You Have a Friend With Power—SSJID

For SSJID to be able to provide retail electricity service for Manteca, Ripon, and Escalon at 15 less than PG&E’s rates, SSJID needs your support. Over the coming months it will be critical for local decision makers to hear from those who will be affected by this change.

Make this change a reality:

Please submit your comments on the Draft Subsequent EIR postmarked by January 17, 2012, as follows:

Via email to: jglaser@sjgov.org

Via mail to: James Glaser, Executive Officer

San Joaquin Local Agency Formation Commission

509 West Weber Avenue, Suite 420, Stockton, California 95203

Via fax to: (209) 468‐3199

If you want to help, please send an email to info@ssjid.com or call (209) 249-4600. Thank you in advance for helping make this savings a reality!


PUC acts more like lapdog than watchdog of PG&E

By Dennis Wyatt dwyatt@mantecabulletin.com -  209-249-3519
Want some reading that will curl your hair?

Just pick up a copy of the 194-page June 24, 2011 report of the independent review panel’s examination of the San Bruno explosion where a PG&E natural gas pipeline killed eight people and leveled a neighborhood. The report was prepared at the request of the California Public Utilities Commission that comes off more of a PG&E lapdog than a PG&E watchdog.

It is stuff that PG&E and the CPUC is hoping never gets wide distribution. They may get their wish given television’s inability to get beyond sound bites and needing visuals and the short attention span of many in the printed media.

The following bulletin points are taken verbatim from the report:

•1 “The NTSB’s findings to date identified both the material and the fabrication welds of the section of pipeline that failed did not meet either 1) the engineering consensus standards applicable to natural gas pipelines at the time or 2) the PG&E specifications in effect at the time of construction.”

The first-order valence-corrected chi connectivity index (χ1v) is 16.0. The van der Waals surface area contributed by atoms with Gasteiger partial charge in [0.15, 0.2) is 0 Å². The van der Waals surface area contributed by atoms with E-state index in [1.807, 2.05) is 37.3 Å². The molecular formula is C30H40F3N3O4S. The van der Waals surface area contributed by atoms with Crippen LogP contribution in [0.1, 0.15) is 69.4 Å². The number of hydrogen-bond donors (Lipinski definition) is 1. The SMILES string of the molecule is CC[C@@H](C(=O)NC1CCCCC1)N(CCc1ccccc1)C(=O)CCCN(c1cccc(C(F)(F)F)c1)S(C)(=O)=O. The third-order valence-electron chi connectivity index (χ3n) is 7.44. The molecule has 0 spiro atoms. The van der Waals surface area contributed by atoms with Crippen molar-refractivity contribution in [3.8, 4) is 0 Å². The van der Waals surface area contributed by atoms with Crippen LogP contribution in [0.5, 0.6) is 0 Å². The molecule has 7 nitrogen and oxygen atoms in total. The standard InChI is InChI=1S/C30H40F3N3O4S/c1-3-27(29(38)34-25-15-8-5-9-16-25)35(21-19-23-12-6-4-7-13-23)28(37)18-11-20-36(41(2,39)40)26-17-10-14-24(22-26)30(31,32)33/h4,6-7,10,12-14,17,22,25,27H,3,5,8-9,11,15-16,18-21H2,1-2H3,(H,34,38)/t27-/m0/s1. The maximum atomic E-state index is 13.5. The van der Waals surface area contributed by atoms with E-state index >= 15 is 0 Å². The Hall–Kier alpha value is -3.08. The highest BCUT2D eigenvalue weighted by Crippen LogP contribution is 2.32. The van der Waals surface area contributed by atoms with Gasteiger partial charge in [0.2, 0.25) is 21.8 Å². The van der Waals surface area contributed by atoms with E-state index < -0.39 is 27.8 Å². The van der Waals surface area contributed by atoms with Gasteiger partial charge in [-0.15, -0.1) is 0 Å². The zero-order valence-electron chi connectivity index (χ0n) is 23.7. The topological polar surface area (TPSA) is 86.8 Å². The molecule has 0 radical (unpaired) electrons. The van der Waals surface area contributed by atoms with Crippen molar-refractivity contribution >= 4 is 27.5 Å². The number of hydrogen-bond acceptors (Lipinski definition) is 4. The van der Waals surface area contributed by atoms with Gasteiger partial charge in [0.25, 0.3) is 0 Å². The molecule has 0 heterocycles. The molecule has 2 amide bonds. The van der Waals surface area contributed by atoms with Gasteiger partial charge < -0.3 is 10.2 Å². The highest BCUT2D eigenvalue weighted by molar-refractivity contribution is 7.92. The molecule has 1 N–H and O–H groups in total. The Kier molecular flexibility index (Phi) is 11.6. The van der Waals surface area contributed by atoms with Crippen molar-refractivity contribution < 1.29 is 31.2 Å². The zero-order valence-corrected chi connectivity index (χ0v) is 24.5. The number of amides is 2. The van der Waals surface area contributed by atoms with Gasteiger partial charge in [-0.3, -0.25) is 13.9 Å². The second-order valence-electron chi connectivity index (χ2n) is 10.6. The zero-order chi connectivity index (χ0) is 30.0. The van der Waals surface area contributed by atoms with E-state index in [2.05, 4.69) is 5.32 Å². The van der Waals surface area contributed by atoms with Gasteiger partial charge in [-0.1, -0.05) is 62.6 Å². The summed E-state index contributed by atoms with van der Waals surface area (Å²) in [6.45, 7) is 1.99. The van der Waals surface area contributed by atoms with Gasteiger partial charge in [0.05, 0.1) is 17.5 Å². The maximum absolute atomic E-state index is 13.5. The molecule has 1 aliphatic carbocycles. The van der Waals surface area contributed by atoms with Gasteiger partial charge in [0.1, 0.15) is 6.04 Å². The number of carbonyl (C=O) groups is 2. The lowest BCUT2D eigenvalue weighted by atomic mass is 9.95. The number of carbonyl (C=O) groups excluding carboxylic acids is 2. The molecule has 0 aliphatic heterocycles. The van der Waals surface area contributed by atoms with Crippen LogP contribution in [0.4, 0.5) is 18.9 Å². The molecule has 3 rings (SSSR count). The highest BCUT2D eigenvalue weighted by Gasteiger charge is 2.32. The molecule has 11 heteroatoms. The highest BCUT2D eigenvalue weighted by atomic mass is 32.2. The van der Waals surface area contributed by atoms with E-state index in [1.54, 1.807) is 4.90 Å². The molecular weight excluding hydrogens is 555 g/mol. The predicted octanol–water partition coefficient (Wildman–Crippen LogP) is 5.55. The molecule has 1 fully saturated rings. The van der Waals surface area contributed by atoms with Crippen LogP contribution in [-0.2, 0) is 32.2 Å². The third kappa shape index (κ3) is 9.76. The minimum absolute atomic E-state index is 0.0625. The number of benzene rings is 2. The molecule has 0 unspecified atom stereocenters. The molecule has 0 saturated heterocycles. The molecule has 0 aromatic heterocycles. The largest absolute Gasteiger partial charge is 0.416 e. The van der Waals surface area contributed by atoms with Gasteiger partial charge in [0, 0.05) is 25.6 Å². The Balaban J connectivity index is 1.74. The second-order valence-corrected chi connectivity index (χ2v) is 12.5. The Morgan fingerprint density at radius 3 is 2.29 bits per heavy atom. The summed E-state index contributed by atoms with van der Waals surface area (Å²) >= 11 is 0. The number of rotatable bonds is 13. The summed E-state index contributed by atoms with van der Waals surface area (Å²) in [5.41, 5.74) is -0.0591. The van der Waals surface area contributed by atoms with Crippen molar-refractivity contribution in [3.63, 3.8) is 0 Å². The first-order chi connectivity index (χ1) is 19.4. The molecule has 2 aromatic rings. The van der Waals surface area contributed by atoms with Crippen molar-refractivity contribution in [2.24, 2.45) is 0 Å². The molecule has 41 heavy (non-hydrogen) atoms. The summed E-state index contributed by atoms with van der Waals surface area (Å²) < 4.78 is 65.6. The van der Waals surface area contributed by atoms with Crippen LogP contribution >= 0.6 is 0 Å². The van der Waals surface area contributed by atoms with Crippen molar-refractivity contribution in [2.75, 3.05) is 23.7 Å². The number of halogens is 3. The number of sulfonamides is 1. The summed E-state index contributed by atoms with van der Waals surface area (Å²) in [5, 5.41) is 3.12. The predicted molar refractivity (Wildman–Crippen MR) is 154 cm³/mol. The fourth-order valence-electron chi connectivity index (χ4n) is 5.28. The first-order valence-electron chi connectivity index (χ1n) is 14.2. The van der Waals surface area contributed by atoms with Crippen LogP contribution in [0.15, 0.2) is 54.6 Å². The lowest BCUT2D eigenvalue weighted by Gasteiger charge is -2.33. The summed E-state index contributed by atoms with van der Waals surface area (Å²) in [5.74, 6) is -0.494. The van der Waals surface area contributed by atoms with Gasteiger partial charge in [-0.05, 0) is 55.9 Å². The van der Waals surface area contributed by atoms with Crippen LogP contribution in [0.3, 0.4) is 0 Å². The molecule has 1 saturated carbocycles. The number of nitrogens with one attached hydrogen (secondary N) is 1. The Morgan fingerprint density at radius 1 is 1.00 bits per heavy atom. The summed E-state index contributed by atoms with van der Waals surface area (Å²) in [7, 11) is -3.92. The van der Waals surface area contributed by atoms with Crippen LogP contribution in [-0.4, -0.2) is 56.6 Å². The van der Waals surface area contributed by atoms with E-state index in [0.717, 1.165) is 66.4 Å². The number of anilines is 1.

•2 “The panel was mindful of the external criticism that has been leveled at PG&E. While it was acknowledged the company has many talented professionals, the CPUC admitted it was less effective in dealing with PG&E than any other utilities because of the ‘culture’ of PG&E.”

•3 “Management’s focus in recent times appears to have been focused on the occupational safety of its employees and lacking an equivalent focus on the public safety aspects of its system.”

•4 “PG&E provided erroneous data because of a lack of 1) robust data and document information management systems to archive historical data and 2) processes to capture emerging information about the underground gas transmission line.”

•5 “But the goals (PG&E) sets for management compensation purposes, its investments, and its practices do not suggest its focus is on achieving an industry leading pipeline safety and integrity program.”

6. “PG&E’s internal audit of its processes in 2010 identified in the field personnel were not adhering to the inspection policy during third-party construction, but no training was undertaken to remediate the nonconformance. Further, the company lacks a clear, disciplined communication process between field and general office engineering and between gas transmission engineers and integrity management personnel.

•7 “To fail to inspect during major adjacent earth disturbance and then to analyze the effect of that earth disturbance after-the-fact are examples of the operator pushing its luck.”

•8 “PG&E has no overall strategy to improve how it assesses the integrity of its system.”

•9  “In reviewing the pipeline 2020 program, we did not find it to be well-reasoned or based on a thoughtful examination of alternative. The plan appears to be reactive.”

•10 “PG&E’s management acknowledged to the panel that the implementation of field force automation is not as advanced as what other companies in the industry have available.”